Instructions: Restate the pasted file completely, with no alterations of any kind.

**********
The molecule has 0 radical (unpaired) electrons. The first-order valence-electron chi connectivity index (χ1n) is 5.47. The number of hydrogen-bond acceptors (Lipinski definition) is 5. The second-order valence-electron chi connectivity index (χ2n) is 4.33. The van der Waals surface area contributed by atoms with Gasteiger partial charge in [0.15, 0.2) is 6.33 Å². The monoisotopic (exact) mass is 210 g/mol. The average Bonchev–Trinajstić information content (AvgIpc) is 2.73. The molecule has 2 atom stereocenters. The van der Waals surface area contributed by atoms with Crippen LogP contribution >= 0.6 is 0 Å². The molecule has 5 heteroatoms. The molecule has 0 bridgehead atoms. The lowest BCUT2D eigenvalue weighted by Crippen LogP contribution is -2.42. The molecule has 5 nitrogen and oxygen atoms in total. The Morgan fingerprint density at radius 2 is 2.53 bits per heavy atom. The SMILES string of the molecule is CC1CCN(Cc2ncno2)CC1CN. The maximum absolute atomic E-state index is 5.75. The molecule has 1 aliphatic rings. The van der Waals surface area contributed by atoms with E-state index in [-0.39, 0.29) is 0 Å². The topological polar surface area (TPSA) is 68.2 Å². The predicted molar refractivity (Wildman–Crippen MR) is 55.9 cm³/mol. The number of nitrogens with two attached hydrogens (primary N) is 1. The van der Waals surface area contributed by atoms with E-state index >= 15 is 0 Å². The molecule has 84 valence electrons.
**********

The molecule has 0 radical (unpaired) electrons. The first-order valence-electron chi connectivity index (χ1n) is 5.47. The number of hydrogen-bond acceptors (Lipinski definition) is 5. The second-order valence-electron chi connectivity index (χ2n) is 4.33. The van der Waals surface area contributed by atoms with Gasteiger partial charge in [0.15, 0.2) is 6.33 Å². The monoisotopic (exact) mass is 210 g/mol. The average Bonchev–Trinajstić information content (AvgIpc) is 2.73. The molecule has 2 atom stereocenters. The van der Waals surface area contributed by atoms with Crippen LogP contribution >= 0.6 is 0 Å². The molecule has 5 heteroatoms. The molecule has 0 bridgehead atoms. The lowest BCUT2D eigenvalue weighted by Crippen LogP contribution is -2.42. The molecule has 5 nitrogen and oxygen atoms in total. The Morgan fingerprint density at radius 2 is 2.53 bits per heavy atom. The SMILES string of the molecule is CC1CCN(Cc2ncno2)CC1CN. The maximum absolute atomic E-state index is 5.75. The molecule has 1 aliphatic rings. The van der Waals surface area contributed by atoms with E-state index in [-0.39, 0.29) is 0 Å². The topological polar surface area (TPSA) is 68.2 Å². The predicted molar refractivity (Wildman–Crippen MR) is 55.9 cm³/mol. The number of nitrogens with two attached hydrogens (primary N) is 1. The van der Waals surface area contributed by atoms with E-state index >= 15 is 0 Å². The molecule has 84 valence electrons.